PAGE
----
Although in our experiments the GLA was provided orally, GLA applied parenterally is also effective. This is because EFAs are secreted in the bile and much of the EFA content of the small intestine comes from the bile (M. L. Garg et al, "Intestinal microsomes: poly-unsaturated fatty acid metabolism and regulation of enterocyte transport properties", Canad J. Physiol. Pharmacol 68:636-41, 1990). Further, GLA in the body is rapidly elongated to the next EFA in the chain, DGLA and DGLA is therefore just as effective as GLA.
The invention may be broadly stated as countering side effects of parenteral or fluid-diet enteral nutrition characterized by adding one or more 6-desaturated essential fatty acids (EFAs) to the parenteral or enteral composition (particularly low-fat composition) being given, or giving them in addition to the composition, preferably in amounts to provide 0.1 to 1000 mg/kg body weight/day of the 6-desaturated acids, preferably 1 mg to 100 mg/kg/day and very preferably 10 mg to 40 mg/kg/day. The invention includes application of the EFAs by the enteral route or by the parenteral route or simultaneously by both routes. In particular it includes the preparation of sterile ampoules or other preparations containing appropriate amounts of the EFAs which can be added to enteral or parenteral formulations.
The invention further extends to a method of preparation of a medicament for countering such side effects, characterised by preparing the 6-desaturated acids alone or in a dietarily acceptable diluent or carrier to constitute the medicament, either separately from or actually as the parenteral or enteral composition itself.
Illustrative aspects of the invention and background are now discussed, without limitation of its breadth.
The invention still further extends to an additive which can be used to fortify any enteral or parenteral feed, that additive to contain 6-desaturated EFAs of either the n-3 or the n-6 class. Incorporating the desaturated EFAs into enteral or parenteral feeds has been considered but that means that the whole formulation has to be changed. The concept of the additive means that existing formulations which are in use can be modified at the time of use without needing to change the basic formulation. This concept of the additive does not need to be linked only to the prevention of complications, only the general one of nutrition. In this respect the invention gives a method of preparing a medicament by preparing sterile ampoules or other presentations containing 6-desaturated EFAs of the n-6 series, the n-3 series or both and more particularly GLA or DGLA, used to add to fluids for parenteral or enteral nutrition, such presentations to contain sufficient of the EFAs to provide 0.1-1000 mg/kg body weight/day of the or each acid, preferably 1 mg to 100 mg and very preferably 10 mg to 40 mg thereof.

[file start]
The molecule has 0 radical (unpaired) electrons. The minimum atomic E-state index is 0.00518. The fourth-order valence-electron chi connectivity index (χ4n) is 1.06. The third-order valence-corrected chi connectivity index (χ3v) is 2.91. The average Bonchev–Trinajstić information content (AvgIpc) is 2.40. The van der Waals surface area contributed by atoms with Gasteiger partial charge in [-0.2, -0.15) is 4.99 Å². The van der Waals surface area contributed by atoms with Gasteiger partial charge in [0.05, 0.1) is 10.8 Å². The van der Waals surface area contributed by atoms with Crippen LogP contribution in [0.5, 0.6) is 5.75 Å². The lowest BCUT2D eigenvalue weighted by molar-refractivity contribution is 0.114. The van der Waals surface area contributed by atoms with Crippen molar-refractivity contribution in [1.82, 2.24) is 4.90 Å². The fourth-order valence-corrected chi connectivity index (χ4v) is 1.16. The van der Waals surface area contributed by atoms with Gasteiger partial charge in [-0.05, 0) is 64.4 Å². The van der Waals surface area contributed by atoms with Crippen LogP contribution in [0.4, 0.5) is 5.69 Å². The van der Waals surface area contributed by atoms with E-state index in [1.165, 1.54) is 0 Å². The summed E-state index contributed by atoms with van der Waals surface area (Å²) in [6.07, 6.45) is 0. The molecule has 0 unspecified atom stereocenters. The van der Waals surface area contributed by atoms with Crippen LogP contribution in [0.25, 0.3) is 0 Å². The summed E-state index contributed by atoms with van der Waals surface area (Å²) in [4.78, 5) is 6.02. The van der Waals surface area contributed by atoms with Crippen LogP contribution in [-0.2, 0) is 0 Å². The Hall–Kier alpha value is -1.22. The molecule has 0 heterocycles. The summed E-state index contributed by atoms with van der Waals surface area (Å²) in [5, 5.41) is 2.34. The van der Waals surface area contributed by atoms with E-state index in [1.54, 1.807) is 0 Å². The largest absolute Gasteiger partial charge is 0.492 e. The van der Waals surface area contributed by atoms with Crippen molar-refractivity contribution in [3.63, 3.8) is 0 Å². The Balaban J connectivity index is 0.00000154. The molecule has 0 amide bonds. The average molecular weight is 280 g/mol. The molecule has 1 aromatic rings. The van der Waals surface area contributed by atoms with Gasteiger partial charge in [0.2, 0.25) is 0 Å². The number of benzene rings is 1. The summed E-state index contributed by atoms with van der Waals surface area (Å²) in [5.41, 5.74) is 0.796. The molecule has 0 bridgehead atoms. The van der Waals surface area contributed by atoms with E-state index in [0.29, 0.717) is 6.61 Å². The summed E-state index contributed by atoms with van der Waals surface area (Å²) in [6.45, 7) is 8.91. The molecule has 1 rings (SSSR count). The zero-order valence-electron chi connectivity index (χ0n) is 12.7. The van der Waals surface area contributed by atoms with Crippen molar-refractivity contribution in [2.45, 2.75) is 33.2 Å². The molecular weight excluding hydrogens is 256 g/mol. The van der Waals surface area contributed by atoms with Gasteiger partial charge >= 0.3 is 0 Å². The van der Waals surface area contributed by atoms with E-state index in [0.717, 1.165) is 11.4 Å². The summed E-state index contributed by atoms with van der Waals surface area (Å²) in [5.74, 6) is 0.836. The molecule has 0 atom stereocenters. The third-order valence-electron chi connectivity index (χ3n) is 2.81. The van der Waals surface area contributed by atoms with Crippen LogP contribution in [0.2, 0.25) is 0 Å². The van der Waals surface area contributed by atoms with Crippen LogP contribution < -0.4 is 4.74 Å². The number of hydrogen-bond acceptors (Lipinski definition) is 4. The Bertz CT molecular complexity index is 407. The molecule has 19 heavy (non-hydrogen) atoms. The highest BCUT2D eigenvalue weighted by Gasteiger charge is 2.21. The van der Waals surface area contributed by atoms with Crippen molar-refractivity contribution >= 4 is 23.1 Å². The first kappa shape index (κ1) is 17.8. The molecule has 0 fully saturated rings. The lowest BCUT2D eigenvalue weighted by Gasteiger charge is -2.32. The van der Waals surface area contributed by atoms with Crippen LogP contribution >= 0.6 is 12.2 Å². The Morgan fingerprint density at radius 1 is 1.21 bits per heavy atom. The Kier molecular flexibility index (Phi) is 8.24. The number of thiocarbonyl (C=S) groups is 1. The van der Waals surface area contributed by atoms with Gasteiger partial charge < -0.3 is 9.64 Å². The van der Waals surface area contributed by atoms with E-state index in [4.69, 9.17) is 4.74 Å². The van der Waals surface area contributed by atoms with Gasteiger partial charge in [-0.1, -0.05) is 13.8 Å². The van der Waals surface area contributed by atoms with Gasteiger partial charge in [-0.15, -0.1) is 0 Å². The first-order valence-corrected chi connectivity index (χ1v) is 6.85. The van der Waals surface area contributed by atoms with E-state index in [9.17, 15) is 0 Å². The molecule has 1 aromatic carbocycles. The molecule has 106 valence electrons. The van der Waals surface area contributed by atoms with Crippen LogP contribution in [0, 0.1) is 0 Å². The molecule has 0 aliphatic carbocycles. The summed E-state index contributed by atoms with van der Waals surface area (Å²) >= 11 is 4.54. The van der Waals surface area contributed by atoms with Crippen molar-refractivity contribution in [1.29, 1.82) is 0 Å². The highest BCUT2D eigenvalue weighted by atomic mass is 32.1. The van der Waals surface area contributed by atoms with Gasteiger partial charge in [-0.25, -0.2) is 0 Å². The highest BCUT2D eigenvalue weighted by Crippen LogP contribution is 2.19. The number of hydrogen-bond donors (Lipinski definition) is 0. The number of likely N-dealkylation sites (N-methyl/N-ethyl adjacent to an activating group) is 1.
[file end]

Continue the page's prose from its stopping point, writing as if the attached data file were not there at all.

Intestinal Abnormalities, Fatty Infiltration of the Liver
In regard to these aspects within the above broad statement, the invention may be considered as:
1. A method of preventing or reversing intestinal atrophy or fatty infiltration of the liver, in patients undergoing parenteral nutrition or enteral nutrition with artificial fluids, by adding 6-desaturated EFAs of the n-6 series and more particularly GLA or DGLA to the parenteral or enteral fluid, preferably in amounts in the range of 0.01 to 20% of the dry weight of the enteral feed, more preferably 0.5 to 10% and very preferably 0.5 to 2.0%.
2. Such method in which EFAs of the n-3 series are also used, preferably of the kind and preferably also in the amounts specified in relation to biliary abnormalities below.
3. A method of preventing or reversing intestinal atrophy or fatty infiltration of the liver, in patients undergoing parenteral nutrition by applying enterally 6-desaturated EFAs of the n-6 series, more particularly GLA or DGLA in amounts preferably 0.05 to 30 g per day, more preferably 0.5 to 10 g per day and very preferably 1 to 3 g per day.
4. Such method in which EFAs of the n-3 series are also used, preferably of the kind and preferably also in the amounts specified in relation to biliary abnormalities below.
5. A method of preparing a medicament for prevention or reversal of intestinal atrophy or fatty infiltration of the liver, by preparing sterile ampoules or other presentations containing 6-desaturated EFAs of the n-6 series and more particularly GLA or DGLA, used to add to fluids for enteral or parenteral nutrition, or given separately, so providing the necessary n-6 series EFAs for maintenance of small intestine function. Such presentations should desirably contain sufficient n-6 series EFAs to provide 0.1 to 1000 mg/kg/day, preferably 1 mg to 100 mg/kg/day and very preferably 10 mg to 40 mg/kg/day thereof.